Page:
JR Onifa @ The CCC Finish Line/Arc

The result of the said race completely changed the life of JR Onifa. He won as Champion with an Official Time of 4:01:51 hours in the said race, his first International Ultra Trail Competition, beating the elite athletes of the famous The North Face Adventure Team of Hongkong to include the Team Leader and Director Ryan S Blair who placed 3rd Overall in the said event. Director Ryan Blair was so impressed about the performance of JR Onifa and after a brief interview with JR Onifa about his background, he immediately thought of getting JR Onifa as his new recruit to the Team. Five days after the event in Thailand, Director Ryan Blair posted on the Team’s Facebook Page that JR Onifa had signed in as a full-time member of the The North Face Adventure Team based in Hongkong. I can just imagine how Director Ryan Blair felt when he found out the living situation of JR Onifa in the Philippines knowing for a fact that Director Blair had never brought a new recruit or member to his team for the past three years. Since then, JR Onifa had been a popular trail runner in Hongkong. In March 2018, he was able to get his Working Visa in Hongkong and since then he had been training in Hongkong as well as winning those popular trail races in the area. Simply browse on the Facebook Page of the The North Face Adventure Team (Hongkong) to find out those races where JR Onifa landed on Podium Finishes as well as those incidents that he would be lost along the trail despite being ahead from all the rest on the first half of the course! (This is so familiar to most of those local elite trail runners whom I know!)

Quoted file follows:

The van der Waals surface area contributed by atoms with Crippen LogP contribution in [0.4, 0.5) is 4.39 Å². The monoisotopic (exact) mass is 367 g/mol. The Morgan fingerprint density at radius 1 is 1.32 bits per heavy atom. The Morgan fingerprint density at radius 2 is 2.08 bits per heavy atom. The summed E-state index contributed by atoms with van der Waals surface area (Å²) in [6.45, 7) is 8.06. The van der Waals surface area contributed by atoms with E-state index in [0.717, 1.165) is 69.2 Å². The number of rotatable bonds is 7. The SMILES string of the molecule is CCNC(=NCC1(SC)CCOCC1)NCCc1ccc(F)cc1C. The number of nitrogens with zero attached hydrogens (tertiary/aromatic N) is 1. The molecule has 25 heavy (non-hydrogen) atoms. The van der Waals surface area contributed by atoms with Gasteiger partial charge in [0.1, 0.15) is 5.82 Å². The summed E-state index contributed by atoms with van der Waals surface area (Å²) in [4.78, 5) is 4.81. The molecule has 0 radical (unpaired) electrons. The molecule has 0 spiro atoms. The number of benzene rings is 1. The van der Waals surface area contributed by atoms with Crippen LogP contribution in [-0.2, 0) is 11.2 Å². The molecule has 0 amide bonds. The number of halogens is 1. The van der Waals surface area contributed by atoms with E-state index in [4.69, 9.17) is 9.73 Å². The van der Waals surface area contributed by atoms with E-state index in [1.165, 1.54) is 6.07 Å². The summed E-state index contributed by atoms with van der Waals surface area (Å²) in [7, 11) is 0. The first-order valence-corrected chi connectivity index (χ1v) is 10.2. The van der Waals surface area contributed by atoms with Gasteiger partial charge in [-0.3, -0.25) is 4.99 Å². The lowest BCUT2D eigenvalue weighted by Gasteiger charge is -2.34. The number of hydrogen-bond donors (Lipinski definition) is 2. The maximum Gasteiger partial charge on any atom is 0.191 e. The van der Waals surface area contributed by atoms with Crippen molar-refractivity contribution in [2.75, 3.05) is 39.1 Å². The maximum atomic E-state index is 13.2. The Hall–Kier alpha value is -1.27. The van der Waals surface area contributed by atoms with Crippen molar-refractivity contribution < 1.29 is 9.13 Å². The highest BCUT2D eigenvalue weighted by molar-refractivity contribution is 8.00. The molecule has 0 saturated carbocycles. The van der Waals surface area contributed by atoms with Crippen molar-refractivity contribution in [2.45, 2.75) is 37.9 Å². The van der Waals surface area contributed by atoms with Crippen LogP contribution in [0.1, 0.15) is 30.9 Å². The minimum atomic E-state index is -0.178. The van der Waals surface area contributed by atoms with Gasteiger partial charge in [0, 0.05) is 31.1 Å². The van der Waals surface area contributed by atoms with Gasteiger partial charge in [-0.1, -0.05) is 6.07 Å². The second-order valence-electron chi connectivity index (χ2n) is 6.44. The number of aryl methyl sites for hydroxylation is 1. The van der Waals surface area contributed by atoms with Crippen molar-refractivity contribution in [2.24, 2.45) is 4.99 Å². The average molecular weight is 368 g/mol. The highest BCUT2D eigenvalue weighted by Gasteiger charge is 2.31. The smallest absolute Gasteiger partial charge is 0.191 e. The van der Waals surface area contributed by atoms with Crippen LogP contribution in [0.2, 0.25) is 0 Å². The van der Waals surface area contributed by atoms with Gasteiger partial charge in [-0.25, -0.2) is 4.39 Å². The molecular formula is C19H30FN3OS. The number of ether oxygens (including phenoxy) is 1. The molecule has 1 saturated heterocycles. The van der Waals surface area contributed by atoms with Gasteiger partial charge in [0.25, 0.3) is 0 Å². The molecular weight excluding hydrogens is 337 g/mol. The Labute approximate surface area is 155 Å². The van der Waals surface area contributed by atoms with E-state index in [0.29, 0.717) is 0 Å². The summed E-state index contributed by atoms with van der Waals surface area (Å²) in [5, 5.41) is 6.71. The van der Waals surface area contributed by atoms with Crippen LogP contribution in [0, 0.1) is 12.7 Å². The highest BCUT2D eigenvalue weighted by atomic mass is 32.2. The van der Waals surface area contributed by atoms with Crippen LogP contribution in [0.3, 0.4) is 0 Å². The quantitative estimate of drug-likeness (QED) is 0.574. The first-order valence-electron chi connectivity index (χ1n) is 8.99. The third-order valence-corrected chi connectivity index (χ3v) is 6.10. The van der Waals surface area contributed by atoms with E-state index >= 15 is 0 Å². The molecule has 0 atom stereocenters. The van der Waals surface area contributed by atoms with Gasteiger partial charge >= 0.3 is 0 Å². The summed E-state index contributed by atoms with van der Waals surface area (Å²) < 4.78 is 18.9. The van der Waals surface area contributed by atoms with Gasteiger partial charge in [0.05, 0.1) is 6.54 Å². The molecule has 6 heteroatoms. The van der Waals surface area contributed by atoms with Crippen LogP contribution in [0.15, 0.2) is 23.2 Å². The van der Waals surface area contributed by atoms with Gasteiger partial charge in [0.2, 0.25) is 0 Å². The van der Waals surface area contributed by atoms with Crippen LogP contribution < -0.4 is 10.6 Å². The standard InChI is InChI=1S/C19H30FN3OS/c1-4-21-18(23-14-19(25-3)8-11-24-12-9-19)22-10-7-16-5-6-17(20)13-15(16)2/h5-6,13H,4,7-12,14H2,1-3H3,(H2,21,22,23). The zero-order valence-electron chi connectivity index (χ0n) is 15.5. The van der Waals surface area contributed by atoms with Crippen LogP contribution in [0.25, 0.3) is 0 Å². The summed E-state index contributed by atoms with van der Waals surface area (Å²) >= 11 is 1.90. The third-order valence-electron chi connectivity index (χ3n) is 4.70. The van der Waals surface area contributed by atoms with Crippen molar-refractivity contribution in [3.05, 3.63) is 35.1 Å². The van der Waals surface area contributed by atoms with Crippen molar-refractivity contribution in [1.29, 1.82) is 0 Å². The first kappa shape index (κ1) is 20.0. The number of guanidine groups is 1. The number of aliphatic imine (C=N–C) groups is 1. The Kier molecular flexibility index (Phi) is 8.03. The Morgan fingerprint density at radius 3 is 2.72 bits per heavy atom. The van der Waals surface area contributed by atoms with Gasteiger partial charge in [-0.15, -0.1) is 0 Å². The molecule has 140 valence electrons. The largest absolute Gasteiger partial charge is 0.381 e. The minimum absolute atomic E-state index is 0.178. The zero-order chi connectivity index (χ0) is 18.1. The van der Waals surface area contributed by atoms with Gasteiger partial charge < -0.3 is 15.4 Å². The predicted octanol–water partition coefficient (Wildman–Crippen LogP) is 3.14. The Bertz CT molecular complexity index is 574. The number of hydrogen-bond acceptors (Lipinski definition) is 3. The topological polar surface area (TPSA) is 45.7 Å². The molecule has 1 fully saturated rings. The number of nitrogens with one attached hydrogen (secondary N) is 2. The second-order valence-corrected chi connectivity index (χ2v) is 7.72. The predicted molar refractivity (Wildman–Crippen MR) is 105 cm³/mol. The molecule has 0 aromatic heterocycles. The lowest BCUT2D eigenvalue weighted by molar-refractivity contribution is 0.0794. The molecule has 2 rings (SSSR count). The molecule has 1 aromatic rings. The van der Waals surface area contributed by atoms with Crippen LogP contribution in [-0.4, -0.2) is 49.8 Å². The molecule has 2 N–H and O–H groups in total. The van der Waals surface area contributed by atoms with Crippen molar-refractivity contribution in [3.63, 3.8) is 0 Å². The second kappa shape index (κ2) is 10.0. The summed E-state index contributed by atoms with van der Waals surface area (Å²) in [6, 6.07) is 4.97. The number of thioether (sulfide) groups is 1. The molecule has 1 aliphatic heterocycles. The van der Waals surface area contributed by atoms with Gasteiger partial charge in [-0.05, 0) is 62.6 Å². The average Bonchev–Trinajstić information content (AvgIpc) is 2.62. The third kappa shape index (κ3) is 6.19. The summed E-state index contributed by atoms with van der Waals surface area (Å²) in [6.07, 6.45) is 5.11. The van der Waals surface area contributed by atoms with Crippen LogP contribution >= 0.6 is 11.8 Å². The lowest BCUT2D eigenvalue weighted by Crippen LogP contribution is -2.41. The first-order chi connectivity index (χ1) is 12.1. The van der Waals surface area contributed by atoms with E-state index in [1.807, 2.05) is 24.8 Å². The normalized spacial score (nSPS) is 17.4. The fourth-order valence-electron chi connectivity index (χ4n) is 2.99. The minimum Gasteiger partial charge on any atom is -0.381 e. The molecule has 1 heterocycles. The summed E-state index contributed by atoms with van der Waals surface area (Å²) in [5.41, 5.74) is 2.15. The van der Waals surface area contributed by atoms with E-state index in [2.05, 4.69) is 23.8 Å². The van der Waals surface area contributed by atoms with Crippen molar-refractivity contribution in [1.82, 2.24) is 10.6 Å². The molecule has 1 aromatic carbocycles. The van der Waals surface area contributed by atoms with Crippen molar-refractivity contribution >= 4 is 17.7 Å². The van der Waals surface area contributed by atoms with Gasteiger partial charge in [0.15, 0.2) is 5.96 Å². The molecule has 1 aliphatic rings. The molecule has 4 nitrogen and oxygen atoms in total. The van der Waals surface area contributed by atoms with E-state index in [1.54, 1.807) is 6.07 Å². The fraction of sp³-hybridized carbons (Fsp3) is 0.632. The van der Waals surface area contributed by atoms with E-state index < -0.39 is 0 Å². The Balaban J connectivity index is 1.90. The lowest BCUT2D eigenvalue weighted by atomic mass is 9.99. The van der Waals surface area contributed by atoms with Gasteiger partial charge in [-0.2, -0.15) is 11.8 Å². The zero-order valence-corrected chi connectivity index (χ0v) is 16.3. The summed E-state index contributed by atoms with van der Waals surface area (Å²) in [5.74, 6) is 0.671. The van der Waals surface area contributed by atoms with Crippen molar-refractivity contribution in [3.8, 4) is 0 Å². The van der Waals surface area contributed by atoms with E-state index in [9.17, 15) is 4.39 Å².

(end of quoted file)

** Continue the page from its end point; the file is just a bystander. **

Director Ryan S Blair With JR Onifa

If Director Ryan S Blair would read this post, let me express my thanks to you for signing up JR Onifa to your ward of World Standard Elite Trail Runners. How I wish there are more people like you in my own country.